And so they were basically, Okay, we'll let you try,
but you can't carry the baby.

Speaker 2 (29:48):
Had that been something you'd ever considered before?

Speaker 3 (29:51):
No, Because superpower Raschma wanted to basically show everybody that
I could do it, you know, myself more than anybody.
But then I was like, okay, I will not try
to put my body through this anymore and sacrifice my life.
And I will and of course do my IVF cycle
and at forty three I get these four beautiful, healthy embryos,

of which one is now my son. But it was
this really you know, incredible lesson of just letting go,
you know, first letting go of having to have this
trauma and holding it on my own, letting go of
the fact that maybe my body is not built to
carry a baby, and that is okay. But I think
it's also for me a story of like I never

give up, and I tell people all this time because
now it's so beautiful. And I think part of why
I share this too is like literally I probably coach
for five six families women a week who just DM
me on Instagram who are going through their fertility struggles
and because you know, I didn't have that, and so
I want people to have someone that even if it's
a stranger, you know that they DM on LinkedIn or Instagram,

that can be there. But I I always say to
people like, if you want to become a mother. You
will become one. It may not be in the way
that you think it's going to be, but you know
you can. And I think this goes to probably the end,
which is why it's so I think COVID was such
an eye opener for me, and just again the fact
that I had been building and grinding and building and
grinding and never really seeing my kids that I had

worked so hard to actually see because I had again
bought into this culture that like, that's a sacrifice that
you pay to be a working mom.

Speaker 1 (31:29):
So your new book pay Up, Yeah, really gets to
the heart of this. It's not we can't grind our
way out of it.

Speaker 3 (31:35):
Yeah, we can't grind our way out of it. And
the fact that, like, we don't have to hide from
our death. I mean, I wanted so desperately to be
a mother, and then when I was a mother, I
let culture take that away from me. I let workplaces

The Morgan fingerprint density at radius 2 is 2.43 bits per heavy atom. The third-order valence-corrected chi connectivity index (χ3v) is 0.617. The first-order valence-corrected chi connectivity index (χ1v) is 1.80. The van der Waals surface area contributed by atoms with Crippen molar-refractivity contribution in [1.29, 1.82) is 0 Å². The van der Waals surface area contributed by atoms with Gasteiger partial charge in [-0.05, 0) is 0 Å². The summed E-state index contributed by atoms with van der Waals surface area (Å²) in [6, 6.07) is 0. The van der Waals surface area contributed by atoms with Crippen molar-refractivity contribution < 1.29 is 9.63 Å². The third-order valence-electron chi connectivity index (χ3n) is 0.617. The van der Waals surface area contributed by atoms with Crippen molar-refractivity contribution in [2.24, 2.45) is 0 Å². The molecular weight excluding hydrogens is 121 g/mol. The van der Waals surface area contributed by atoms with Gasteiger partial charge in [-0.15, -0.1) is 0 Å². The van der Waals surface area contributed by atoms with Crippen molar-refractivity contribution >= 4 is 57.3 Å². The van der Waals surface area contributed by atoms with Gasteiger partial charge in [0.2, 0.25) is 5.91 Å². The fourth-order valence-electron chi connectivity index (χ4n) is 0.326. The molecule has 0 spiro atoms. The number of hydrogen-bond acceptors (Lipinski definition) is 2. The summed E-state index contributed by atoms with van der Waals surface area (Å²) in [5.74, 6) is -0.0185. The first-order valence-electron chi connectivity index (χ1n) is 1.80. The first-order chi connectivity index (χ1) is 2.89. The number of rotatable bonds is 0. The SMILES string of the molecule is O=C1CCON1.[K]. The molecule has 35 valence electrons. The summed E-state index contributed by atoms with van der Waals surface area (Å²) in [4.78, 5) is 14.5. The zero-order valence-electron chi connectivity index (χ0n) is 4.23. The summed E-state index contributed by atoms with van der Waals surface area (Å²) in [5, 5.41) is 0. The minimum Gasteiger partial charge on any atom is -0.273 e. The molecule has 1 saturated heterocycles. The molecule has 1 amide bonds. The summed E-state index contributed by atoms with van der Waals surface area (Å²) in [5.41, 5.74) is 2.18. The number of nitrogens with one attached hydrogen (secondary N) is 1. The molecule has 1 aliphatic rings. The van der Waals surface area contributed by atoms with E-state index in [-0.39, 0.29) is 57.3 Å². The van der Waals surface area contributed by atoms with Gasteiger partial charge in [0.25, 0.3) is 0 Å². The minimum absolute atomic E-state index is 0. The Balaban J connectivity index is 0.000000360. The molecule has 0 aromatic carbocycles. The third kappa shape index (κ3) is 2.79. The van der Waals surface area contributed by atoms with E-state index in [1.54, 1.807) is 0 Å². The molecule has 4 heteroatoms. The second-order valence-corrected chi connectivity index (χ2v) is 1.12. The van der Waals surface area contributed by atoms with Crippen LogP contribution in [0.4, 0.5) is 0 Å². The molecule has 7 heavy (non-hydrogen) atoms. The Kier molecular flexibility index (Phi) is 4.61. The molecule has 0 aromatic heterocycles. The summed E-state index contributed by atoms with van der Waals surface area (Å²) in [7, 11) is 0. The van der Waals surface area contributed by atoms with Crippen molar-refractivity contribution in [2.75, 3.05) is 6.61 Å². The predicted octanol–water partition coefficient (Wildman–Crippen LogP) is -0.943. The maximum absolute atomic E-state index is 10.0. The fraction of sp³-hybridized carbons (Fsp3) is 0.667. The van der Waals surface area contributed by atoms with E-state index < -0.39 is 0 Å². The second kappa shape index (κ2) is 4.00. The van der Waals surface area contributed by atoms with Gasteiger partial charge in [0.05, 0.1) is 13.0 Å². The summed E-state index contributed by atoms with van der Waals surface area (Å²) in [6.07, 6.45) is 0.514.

take that away from me. I let the government basically
say you've got no support for doing that.

Speaker 1 (31:49):
I want to pause here because I think it's important
to highlight this pivot. I think it's a moment that
many of us have been slowly realizing that we just
can't have it all, And even for someone like Reshma,
who's such a fierce advocate for women, it took years
for her to fully understand this, and despite the gut
wrenching loss of each pregnancy, she still felt it necessary

to push further and harder in her career until she broke.

Speaker 3 (32:16):
And I think the whole point is where it's being
given a false choice and that we all think it's
just like I thought it was my personal problem that
I had to basically fix and solve and I didn't
need any support or help from anybody. I was wrong here.
I think so many moms think, well, it's my problem.
If I'm not able to balance my job and my
care taking responsibilities, it's my problem. If my husband is

not doing his part, it's my problem, right if my
employer doesn't you know, No, it's not it's not you.
There's nothing wrong with you. There's something wrong with the system.
And the whole idea of trying to fix the system
and not fix the woman. I mean everything, Emily, everything
we read, and again these are from women I admire
and I was one of them, Like you know, from
Confidence Code to Lean Into, like every single women's leadership

book is about fixing you. And that's why women come